R Deepthi had just returned from the UK after a three-year assignment with her company. One day, at a supermarket in the city, she found herself waiting to be called by the billing person only to realise that many others had walked past her, paid the bill and left the place. “If you live in the UK, the queuing culture becomes so much a part of your nature that you don’t even walk up to the billing counter at a store, unless you hear ‘Next please’,” exclaims Deepthi, general manager (human resources) with a company in Technopark. “That’s not all...” she adds, “courtesy is a big thing for the Brits, with ‘sorry’, ‘thank you’ and ‘please’ being used lavishly. I continued this after I returned to India and chose to ignore when people said, ‘Oh that’s for the English folks’. I felt good using these phrases and I still do!”
She isn’t the only women IT professional who has had to find their bearing in Kerala after stints abroad. For Manisha Narayanan, lead (human resources), Perfomatix Solutions, the biggest challenge she faced when she moved back from the US was finding a place to breastfeed her son, Advait, while travelling. “There weren’t proper bathrooms or diaper changing stations either. Besides, when we relocated in 2016, there were no malls or proper hangout places,” says Manisha.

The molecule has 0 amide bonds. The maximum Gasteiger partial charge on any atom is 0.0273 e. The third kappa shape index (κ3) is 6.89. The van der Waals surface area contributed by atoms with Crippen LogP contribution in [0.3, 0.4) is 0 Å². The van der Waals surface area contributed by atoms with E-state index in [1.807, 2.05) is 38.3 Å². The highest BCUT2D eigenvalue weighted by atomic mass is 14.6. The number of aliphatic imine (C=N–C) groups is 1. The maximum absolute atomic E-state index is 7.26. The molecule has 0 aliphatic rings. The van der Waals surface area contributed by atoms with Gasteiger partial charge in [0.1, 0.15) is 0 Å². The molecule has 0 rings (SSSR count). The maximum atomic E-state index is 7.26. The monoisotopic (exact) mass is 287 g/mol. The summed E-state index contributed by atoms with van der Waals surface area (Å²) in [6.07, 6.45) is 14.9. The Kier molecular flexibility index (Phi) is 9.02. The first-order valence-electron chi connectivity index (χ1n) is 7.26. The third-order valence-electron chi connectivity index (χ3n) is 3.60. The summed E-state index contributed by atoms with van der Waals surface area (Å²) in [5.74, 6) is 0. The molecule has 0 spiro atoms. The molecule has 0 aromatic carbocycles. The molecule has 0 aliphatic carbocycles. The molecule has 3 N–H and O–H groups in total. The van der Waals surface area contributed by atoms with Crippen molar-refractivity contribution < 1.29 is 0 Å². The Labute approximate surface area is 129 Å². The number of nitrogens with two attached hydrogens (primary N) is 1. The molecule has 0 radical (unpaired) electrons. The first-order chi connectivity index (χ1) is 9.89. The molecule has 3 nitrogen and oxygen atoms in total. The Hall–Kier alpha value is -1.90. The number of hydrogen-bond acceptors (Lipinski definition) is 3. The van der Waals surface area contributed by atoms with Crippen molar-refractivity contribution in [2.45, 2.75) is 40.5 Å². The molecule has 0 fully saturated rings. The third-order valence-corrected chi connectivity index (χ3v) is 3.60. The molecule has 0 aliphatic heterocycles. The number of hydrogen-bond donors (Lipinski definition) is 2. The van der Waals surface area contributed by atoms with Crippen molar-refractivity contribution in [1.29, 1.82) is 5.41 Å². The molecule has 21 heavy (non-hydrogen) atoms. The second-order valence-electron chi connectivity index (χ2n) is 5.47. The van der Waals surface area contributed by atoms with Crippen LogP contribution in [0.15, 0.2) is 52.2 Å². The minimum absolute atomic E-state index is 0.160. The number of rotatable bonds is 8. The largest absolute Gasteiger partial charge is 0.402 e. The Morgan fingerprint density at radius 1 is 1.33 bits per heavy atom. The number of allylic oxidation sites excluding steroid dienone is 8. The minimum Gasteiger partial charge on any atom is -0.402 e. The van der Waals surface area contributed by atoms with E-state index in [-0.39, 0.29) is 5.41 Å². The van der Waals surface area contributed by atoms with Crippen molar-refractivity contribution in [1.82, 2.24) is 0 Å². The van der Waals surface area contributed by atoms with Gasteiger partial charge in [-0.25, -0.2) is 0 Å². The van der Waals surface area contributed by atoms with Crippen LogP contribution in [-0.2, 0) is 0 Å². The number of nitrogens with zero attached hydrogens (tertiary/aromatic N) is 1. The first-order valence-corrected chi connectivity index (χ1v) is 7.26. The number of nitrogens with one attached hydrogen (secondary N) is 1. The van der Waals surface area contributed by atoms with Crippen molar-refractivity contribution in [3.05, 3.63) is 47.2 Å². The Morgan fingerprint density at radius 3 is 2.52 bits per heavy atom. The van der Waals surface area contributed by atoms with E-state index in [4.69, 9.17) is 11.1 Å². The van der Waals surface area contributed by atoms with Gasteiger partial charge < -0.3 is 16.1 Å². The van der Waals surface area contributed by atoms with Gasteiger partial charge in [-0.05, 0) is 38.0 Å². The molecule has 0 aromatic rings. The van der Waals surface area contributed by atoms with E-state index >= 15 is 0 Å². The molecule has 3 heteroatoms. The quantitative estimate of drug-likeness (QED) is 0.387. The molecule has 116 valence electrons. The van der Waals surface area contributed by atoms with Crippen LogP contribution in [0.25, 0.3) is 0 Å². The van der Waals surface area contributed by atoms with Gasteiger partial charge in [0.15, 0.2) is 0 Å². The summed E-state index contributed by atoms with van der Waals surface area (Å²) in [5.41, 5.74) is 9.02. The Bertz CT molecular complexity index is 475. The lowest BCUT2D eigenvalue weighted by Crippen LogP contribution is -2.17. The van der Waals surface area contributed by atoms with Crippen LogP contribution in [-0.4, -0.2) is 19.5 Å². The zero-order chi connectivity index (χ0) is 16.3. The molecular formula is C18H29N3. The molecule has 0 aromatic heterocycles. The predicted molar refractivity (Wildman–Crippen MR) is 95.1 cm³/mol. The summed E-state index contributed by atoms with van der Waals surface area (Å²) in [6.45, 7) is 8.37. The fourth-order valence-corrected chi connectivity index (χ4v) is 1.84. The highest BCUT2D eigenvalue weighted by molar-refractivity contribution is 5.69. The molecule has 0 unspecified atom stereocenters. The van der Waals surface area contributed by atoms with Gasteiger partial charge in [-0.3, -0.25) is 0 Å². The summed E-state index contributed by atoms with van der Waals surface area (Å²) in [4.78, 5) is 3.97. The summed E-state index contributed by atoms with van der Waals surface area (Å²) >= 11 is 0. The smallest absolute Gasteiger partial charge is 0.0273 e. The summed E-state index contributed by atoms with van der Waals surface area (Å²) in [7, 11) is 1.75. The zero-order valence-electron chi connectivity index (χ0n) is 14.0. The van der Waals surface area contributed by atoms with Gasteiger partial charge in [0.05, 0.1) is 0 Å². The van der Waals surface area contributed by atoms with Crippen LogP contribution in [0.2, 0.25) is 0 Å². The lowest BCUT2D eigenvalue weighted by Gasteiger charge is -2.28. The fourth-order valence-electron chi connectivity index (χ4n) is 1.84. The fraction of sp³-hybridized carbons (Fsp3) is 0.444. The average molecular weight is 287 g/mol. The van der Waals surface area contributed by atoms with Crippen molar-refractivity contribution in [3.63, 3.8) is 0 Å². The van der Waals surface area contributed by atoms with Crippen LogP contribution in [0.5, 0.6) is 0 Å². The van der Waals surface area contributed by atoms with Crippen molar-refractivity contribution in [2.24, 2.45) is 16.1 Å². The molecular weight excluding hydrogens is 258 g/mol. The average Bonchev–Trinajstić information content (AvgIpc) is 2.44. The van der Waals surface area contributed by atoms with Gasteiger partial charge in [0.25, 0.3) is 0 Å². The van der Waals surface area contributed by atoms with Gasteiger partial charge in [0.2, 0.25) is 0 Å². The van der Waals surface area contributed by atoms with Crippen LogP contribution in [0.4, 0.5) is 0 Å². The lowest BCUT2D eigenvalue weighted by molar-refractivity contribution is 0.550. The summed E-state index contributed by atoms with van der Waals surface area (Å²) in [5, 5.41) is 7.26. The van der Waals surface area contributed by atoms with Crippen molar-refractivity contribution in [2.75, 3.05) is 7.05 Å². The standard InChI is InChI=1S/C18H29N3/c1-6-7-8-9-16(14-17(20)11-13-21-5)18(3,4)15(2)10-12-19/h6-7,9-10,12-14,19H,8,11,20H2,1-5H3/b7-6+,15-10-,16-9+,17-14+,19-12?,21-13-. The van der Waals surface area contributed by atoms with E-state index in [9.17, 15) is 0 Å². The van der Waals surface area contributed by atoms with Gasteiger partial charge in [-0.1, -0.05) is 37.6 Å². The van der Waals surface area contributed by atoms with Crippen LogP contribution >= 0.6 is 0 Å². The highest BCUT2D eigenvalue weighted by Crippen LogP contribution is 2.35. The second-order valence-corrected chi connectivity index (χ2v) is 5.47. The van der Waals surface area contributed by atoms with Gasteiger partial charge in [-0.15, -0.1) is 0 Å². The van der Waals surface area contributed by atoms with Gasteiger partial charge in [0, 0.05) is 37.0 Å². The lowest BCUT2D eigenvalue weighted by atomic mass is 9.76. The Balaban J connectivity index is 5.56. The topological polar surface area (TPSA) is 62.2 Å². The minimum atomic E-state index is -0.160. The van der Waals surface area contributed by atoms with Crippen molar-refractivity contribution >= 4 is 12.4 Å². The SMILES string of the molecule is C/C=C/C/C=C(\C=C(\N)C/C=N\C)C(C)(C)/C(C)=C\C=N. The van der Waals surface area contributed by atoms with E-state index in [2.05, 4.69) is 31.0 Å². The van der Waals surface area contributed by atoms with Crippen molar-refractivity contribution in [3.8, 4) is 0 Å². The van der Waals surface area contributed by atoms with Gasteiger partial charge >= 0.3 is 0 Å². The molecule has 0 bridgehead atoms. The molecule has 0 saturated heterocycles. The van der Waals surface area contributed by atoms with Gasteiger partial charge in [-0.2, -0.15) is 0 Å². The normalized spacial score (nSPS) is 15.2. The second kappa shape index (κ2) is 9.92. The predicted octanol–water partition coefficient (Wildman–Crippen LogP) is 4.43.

She was not prepared for the culture shock either. “I worked as a volunteer in the US and interacted with people of different nationalities and culture, both professional and personally. I loved the work-life balance and the culture of freedom, flexibility and responsibility. Wellness was given top priority, so too the quality of life. But here, most women hardly find time for themselves. It is always about taking care of spouse, kid, parents, in-laws…,” she says. She was also taken aback by the fact that there weren’t many women working in managerial levels. “They are perceived as less productive than men in those positions. In fact, they are expected to take care of family, even if they are qualified,” she says.
In the case of Brinda Rani, general manager with a global IT firm, the challenging part was getting her two sons acclimatised to the lifestyle after they moved to the city from China. “They were reluctant to use the toilets here because they were used to spic-and-span ones there. They struggled in school as well. They studied in a British school, where teachers encouraged them to be curious. But here, though they had an international syllabus, there was the pressure of the curriculum, exams, shorter intervals and classrooms with more number of students. I still carry that guilt,” says Brinda, who worked in Budapest and the UK prior to her stint in China.
She adds: “You might be able to overcome cultural obstacles or be able to work and live in a completely different cultural foreign setting, but the same cultural competence becomes a liability when you return home. If you have experienced a new culture and the freedom of thought and self-esteem these cultures accord you and you add that to your personality, it may not be appreciated by the people you left behind. That can be extremely discouraging. So I often go for a blend of both.”